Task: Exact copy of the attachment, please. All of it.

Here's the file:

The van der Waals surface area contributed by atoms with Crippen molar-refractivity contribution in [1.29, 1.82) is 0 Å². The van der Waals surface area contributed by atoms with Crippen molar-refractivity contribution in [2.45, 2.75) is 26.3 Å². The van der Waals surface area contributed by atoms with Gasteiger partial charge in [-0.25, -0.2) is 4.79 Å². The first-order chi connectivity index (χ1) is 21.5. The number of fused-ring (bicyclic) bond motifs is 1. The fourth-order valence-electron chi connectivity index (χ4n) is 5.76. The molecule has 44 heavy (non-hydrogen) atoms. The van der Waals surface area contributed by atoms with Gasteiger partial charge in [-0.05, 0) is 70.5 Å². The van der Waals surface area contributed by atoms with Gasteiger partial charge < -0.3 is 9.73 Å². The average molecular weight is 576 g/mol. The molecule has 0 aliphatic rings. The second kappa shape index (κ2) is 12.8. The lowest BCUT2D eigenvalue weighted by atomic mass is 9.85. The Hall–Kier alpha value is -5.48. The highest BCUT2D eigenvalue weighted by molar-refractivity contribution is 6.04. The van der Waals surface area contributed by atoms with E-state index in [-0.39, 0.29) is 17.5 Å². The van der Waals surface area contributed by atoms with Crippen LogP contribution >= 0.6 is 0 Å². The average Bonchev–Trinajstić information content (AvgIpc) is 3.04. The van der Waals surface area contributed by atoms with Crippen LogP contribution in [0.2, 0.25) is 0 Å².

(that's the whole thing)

The van der Waals surface area contributed by atoms with Crippen molar-refractivity contribution in [1.29, 1.82) is 0 Å². The van der Waals surface area contributed by atoms with Crippen molar-refractivity contribution in [2.45, 2.75) is 26.3 Å². The van der Waals surface area contributed by atoms with Gasteiger partial charge in [-0.25, -0.2) is 4.79 Å². The first-order chi connectivity index (χ1) is 21.5. The number of fused-ring (bicyclic) bond motifs is 1. The fourth-order valence-electron chi connectivity index (χ4n) is 5.76. The molecule has 44 heavy (non-hydrogen) atoms. The van der Waals surface area contributed by atoms with Gasteiger partial charge in [-0.05, 0) is 70.5 Å². The van der Waals surface area contributed by atoms with Gasteiger partial charge < -0.3 is 9.73 Å². The average molecular weight is 576 g/mol. The molecule has 0 aliphatic rings. The second kappa shape index (κ2) is 12.8. The lowest BCUT2D eigenvalue weighted by atomic mass is 9.85. The Hall–Kier alpha value is -5.48. The highest BCUT2D eigenvalue weighted by molar-refractivity contribution is 6.04. The van der Waals surface area contributed by atoms with E-state index in [-0.39, 0.29) is 17.5 Å². The van der Waals surface area contributed by atoms with Crippen LogP contribution >= 0.6 is 0 Å². The average Bonchev–Trinajstić information content (AvgIpc) is 3.04. The van der Waals surface area contributed by atoms with Crippen LogP contribution in [0.2, 0.25) is 0 Å².